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A Dog’s Best Friend?

A robot called ORo can take care of a dog when its family isn’t home.

A yellow Labrador chases a ball that is flying away from a small robot in a living room.

© Ogmen Robotics Inc. 2022-2024

Imagine a robot that can play fetch with your dog!

Dogs love company, so they can get lonely when left by themselves. That’s why Ogmen Robotics developed ORo, a robot that can care for a dog when its family isn’t at home.

Humans who are at work or running errands can watch and speak to their dog through ORo’s video screen. They can also pre-load ORo with treats and use an app on their phone to tell the robot to give one (or several) to their dog. ORo can even play fetch with a playful pooch, launching a ball so the dog will chase it. If the dog brings the ball back, ORo will throw it again…and again.

But the robot doesn’t just respond to human commands. It uses artificial intelligence (AI), a kind of technology that lets machines learn new information. ORo learns the layout of a home, so it can follow active pups all over the house without bumping into walls or furniture.

A robot facing a dog and identifying its mood with an inset of a woman holding up a phone showing a live image of the dog.

© Ogmen Robotics Inc. 2022-2024

Ogmen Robotics says ORo the robot can learn about a dog’s mood.

That’s not all. Oro can also learn about a dog’s behavior patterns so it begins to recognize signs that the dog wants to play or feels anxious. It can respond to many of the dog’s needs, too, with a game of fetch or some soothing music.

Of course, there’s no substitute for a dog’s loving family. But Ogmen Robotics claims that ORo is the next-best thing—at least, until the humans return.

Fun Fact Icon

Fun Fact

In 1975, Gary Dahl began selling pet rocks—and people bought them!
Three panels show a leash, a rock with googly eyes, and a dog bowl with dog food.
©, AlenKadr, Garrett/; Photo composite Encyclopædia Britannica, Inc.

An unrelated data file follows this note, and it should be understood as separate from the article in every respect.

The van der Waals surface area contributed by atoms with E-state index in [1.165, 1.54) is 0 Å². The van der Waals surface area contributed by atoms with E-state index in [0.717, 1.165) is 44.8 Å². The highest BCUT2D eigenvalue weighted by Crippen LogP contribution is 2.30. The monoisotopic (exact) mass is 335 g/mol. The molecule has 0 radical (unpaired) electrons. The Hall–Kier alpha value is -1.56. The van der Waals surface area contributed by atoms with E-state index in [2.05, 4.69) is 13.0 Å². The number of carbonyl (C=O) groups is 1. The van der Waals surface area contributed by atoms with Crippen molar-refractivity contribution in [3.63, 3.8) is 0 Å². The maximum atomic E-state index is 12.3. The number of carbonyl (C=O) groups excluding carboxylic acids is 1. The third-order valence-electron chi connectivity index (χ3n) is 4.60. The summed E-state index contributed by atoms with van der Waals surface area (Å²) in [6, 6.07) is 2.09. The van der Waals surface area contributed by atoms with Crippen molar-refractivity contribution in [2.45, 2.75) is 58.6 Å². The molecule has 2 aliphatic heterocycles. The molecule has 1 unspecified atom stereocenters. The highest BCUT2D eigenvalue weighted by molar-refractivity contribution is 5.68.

Pet rocks don’t need to be walked or fed!

Service Dogs of All Kinds

Photos of a guide dog, a mobility support dog, a psychiatric service dog, and a medical alert dog at work.

© M, Bogdan Rosu Creative, narak0rn, IconLauk/; © Grejak, Jeroen Van Den Broek/; © The Washington Post, Vince Talotta—Toronto Star/Getty Images; Photo composite Encyclopædia Britannica, Inc.

(Clockwise from left) A mobility assistance dog, a guide dog, a medical alert dog, and a psychiatric service dog.

Dogs have traits that can make them ideal helpers. They’re loyal to humans, plus they have physical capabilities, like an amazing sense of smell, that people don’t have. Service dogs are trained to do certain tasks for people with disabilities or illnesses. Here are just a few of the tasks dogs have been trained to do.

  • Allergy detection dogs: Can tell when a food item contains an allergen, like peanuts.
  • Diabetic alert dogs: Can tell when a person with diabetes has dangerously high or low blood sugar.
  • Mobility assistance dogs: Can perform tasks like opening doors, turning on lights, and fetching objects for people with physical disabilities.
  • Seizure alert dogs: Can protect a person who is having a seizure by moving them to a safe place and then placing pressure on the person’s body. Can call for help.

Machine Helpers

A robot with a dog’s face is next to a restaurant server with a plate of chicken and vegetables.
© velirina/
Robots can do many things for people—and dogs! If you invented a robot, what would you like it to do? Learn more about robots at Britannica.
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Part of speech:



: a trusted friend you can talk to about personal and private things

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People teach their dogs to do lots of things. Can you find all the puppy skills in the puzzle?


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